Female-named hurricanes are the real lady killers, a new study concludes.
Researchers at the University of Illinois and Arizona State University, looking at hurricane death rates from 1950 to 2012, found that of the 47 most damaging hurricanes, those named after men had an average of 23 deaths while those named after women had an average 45 of deaths, The Washington Post
Atlantic hurricane season started Sunday.
The researchers found a female-named storm isn't as intimidating as a male one.
"Feminine-named hurricanes (vs. masculine-named hurricanes) cause significantly more deaths, apparently because they lead to lower perceived risk and consequently less preparedness," the researchers said. The study was published Monday in the Proceedings of the National Academy of Sciences.
Naming storms "taps into well-developed and widely held gender stereotypes, with potentially deadly consequences."
"Feminine-named hurricanes (vs. masculine-named hurricanes) cause significantly more deaths, apparently because they lead to lower perceived risk and consequently less preparedness," the study finds.
The study excluded hurricanes Katrina and Audrey, according to The Post.
"People imagining a 'female' hurricane were not as willing to seek shelter," study co-author Sharon Shavitt, a professor of marketing at Illinois, told The Post.
"The stereotypes that underlie these judgments are subtle and not necessarily hostile toward women — they may involve viewing women as warmer and less aggressive than men."
The striking findings was even more pronounced comparing "strongly masculine names" versus "strongly female" names.
"[Our] model suggests that changing a severe hurricane’s name from Charley … to Eloise … could nearly triple its death toll," the study finds.
The researchers tested their hypothesis in questionnaires as well — and found the same sexism.
"In judging the intensity of a storm, people appear to be applying their beliefs about how men and women behave," Shavitt told USA Today.
"This makes a female-named hurricane, especially one with a very feminine name such as Belle or Cindy, seem gentler and less violent."
The study abstract urged policymakers to take note.
"… [T]hese findings suggest the value of considering a new system for hurricane naming to reduce the influence of biases on hurricane risk assessments and to motivate optimal preparedness," it noted.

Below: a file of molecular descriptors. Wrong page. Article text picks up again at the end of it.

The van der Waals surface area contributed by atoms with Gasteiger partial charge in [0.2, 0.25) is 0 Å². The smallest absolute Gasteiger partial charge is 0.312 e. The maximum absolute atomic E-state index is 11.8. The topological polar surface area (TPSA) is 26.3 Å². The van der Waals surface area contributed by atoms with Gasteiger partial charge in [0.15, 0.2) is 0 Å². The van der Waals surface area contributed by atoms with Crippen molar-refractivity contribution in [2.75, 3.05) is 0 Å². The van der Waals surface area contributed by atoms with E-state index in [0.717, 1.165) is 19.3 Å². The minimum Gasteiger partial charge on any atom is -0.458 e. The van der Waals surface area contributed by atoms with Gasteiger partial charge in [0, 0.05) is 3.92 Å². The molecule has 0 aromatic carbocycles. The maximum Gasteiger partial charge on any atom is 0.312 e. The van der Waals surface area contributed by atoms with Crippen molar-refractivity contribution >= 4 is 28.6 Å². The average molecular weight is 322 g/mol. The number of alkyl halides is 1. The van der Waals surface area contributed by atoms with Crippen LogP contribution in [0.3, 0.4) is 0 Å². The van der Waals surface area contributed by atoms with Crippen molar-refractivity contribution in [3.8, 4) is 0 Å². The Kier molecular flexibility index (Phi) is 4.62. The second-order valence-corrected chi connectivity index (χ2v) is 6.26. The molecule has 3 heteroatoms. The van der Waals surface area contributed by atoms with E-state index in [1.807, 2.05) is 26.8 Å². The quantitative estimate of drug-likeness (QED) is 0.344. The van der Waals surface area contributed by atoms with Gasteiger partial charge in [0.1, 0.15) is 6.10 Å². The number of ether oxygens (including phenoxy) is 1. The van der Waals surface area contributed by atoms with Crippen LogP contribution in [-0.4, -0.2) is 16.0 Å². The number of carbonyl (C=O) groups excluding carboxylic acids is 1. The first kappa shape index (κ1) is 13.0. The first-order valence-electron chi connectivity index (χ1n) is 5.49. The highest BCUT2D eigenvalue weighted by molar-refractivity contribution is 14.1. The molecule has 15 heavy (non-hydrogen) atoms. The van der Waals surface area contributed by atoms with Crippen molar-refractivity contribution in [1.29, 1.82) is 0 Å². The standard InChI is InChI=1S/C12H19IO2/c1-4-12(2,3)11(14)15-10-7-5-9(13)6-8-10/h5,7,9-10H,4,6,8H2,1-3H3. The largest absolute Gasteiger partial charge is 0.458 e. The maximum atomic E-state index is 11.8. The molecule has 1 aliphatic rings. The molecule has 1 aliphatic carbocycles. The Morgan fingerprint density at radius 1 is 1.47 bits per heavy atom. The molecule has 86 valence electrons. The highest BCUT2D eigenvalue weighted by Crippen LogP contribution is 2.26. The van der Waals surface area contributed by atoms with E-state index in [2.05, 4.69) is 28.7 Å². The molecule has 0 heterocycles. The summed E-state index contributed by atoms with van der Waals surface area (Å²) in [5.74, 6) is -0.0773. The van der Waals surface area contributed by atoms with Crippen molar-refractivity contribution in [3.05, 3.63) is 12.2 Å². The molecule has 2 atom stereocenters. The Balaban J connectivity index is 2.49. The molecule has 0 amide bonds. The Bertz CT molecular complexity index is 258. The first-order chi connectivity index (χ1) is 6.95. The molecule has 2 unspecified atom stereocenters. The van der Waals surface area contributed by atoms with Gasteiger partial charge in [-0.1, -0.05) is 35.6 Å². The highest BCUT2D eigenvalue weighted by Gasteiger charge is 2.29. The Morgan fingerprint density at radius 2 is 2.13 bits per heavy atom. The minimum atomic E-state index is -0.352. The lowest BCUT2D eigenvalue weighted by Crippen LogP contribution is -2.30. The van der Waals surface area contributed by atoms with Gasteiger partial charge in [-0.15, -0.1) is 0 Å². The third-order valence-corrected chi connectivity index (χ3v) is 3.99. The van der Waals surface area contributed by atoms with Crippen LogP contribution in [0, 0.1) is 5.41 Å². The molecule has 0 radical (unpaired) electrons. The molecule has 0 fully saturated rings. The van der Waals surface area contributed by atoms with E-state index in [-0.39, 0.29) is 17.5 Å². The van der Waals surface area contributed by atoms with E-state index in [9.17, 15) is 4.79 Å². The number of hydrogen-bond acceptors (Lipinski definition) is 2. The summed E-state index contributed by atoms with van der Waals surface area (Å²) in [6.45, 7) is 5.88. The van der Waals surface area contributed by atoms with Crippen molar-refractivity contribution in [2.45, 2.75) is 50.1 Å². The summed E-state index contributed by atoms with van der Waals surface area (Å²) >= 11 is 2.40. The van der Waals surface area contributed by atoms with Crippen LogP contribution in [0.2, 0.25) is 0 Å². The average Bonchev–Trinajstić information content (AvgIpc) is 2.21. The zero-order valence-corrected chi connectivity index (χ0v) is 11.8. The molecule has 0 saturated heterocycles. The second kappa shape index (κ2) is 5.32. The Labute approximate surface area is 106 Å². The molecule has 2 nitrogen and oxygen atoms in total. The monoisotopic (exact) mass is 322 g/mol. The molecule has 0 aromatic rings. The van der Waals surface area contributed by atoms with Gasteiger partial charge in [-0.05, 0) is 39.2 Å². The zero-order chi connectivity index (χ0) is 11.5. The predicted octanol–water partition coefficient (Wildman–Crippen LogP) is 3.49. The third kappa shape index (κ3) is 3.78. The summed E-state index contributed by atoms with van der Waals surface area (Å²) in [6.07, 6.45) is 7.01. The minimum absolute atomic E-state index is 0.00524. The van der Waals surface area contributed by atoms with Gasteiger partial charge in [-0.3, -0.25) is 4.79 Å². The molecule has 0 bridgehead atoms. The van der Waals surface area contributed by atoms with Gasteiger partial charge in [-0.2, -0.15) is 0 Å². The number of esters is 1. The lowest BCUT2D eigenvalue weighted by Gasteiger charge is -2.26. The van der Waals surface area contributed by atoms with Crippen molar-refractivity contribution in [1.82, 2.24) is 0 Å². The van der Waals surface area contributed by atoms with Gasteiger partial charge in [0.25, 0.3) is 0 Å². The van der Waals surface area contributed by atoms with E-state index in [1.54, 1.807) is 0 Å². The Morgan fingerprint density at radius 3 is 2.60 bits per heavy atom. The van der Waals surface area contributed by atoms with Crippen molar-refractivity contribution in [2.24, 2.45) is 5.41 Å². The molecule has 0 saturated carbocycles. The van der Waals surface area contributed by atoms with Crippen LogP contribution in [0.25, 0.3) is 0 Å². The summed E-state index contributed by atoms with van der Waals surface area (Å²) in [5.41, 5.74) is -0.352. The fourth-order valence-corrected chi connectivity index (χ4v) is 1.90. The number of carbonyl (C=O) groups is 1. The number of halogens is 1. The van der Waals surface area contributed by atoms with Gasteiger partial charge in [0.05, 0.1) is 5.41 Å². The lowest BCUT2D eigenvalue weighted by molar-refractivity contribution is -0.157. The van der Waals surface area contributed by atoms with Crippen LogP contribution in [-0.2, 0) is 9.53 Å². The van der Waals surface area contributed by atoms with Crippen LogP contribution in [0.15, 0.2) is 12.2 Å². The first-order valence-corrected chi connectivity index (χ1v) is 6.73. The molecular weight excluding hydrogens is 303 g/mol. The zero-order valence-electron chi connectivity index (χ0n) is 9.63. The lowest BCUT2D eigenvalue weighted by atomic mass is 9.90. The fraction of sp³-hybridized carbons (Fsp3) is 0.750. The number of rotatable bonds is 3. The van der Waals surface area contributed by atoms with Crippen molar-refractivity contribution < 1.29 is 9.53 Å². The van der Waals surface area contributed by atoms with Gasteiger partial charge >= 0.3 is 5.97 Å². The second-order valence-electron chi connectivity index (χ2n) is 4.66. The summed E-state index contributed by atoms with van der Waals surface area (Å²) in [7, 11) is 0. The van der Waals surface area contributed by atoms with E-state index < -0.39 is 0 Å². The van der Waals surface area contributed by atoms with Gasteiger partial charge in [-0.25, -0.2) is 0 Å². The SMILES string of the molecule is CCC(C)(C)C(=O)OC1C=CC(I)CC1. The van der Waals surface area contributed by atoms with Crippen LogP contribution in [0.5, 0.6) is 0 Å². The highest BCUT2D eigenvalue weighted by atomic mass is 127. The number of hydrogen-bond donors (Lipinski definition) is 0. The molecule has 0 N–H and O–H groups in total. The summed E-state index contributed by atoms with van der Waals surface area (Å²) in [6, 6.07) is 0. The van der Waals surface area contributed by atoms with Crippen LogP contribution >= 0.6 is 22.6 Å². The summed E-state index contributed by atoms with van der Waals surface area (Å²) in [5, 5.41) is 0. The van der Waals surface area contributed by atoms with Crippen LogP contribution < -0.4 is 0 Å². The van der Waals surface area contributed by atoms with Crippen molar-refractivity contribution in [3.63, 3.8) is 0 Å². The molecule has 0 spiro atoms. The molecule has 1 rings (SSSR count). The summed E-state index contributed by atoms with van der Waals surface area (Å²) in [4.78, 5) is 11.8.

But the findings kicked off a storm of controversy.
Hugh Gladwin of Florida International University told USA Today he found the study "very problematic and misleading," and Jeff Lazo at the National Center for Atmospheric Research in Boulder, Colo., told the newspaper "any finding with respect to naming and fatalities could be a statistical fluke."
"A lot of factors influence decisions [about hurricanes], including socio-demographics, vulnerability, personal and family ability to respond, cultural aspects, prior experience … quality and sources of information, time of day of landfall...," he said.
Marshall Shepherd, past president of the American Meteorological Society, told The Post the study is important.
"I am not ready to change the naming system based on one study, but it may be one more indicator that thinking exclusively about physical science is not enough in 2014 and beyond to save lives," he said.
The National Hurricane Center declined to comment to The Post about the study, but said people ought to pay attention to the hazards of storms no matter what they're named.
"Whether the name is Sam or Samantha, the deadly impacts of the hurricane — wind, storm surge and inland flooding — must be taken seriously by everyone in the path of the storm in order to protect lives,” spokesman Dennis Feltgen told The Post. "This includes heeding evacuation orders."
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